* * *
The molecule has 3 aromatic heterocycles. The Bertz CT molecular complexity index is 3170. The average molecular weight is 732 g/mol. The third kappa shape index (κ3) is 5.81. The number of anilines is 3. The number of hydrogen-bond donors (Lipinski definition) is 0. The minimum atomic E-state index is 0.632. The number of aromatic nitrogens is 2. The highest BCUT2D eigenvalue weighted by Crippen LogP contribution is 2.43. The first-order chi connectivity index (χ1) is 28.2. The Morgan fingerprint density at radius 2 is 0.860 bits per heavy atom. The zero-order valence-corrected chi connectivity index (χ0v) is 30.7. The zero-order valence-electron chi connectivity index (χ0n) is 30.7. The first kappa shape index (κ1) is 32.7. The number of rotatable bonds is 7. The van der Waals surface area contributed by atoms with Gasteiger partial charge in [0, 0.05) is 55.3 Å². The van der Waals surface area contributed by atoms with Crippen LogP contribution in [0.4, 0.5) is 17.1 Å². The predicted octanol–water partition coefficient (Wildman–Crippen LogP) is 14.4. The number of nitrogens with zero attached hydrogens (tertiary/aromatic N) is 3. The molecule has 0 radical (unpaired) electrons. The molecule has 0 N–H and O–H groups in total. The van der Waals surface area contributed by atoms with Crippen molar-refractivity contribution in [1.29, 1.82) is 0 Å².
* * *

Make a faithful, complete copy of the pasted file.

The molecule has 3 aromatic heterocycles. The Bertz CT molecular complexity index is 3170. The average molecular weight is 732 g/mol. The third kappa shape index (κ3) is 5.81. The number of anilines is 3. The number of hydrogen-bond donors (Lipinski definition) is 0. The minimum atomic E-state index is 0.632. The number of aromatic nitrogens is 2. The highest BCUT2D eigenvalue weighted by Crippen LogP contribution is 2.43. The first-order chi connectivity index (χ1) is 28.2. The Morgan fingerprint density at radius 2 is 0.860 bits per heavy atom. The zero-order valence-corrected chi connectivity index (χ0v) is 30.7. The zero-order valence-electron chi connectivity index (χ0n) is 30.7. The first kappa shape index (κ1) is 32.7. The number of rotatable bonds is 7. The van der Waals surface area contributed by atoms with Gasteiger partial charge in [0, 0.05) is 55.3 Å². The van der Waals surface area contributed by atoms with Crippen LogP contribution in [0.4, 0.5) is 17.1 Å². The predicted octanol–water partition coefficient (Wildman–Crippen LogP) is 14.4. The number of nitrogens with zero attached hydrogens (tertiary/aromatic N) is 3. The molecule has 0 radical (unpaired) electrons. The molecule has 0 N–H and O–H groups in total. The van der Waals surface area contributed by atoms with Crippen molar-refractivity contribution in [1.29, 1.82) is 0 Å².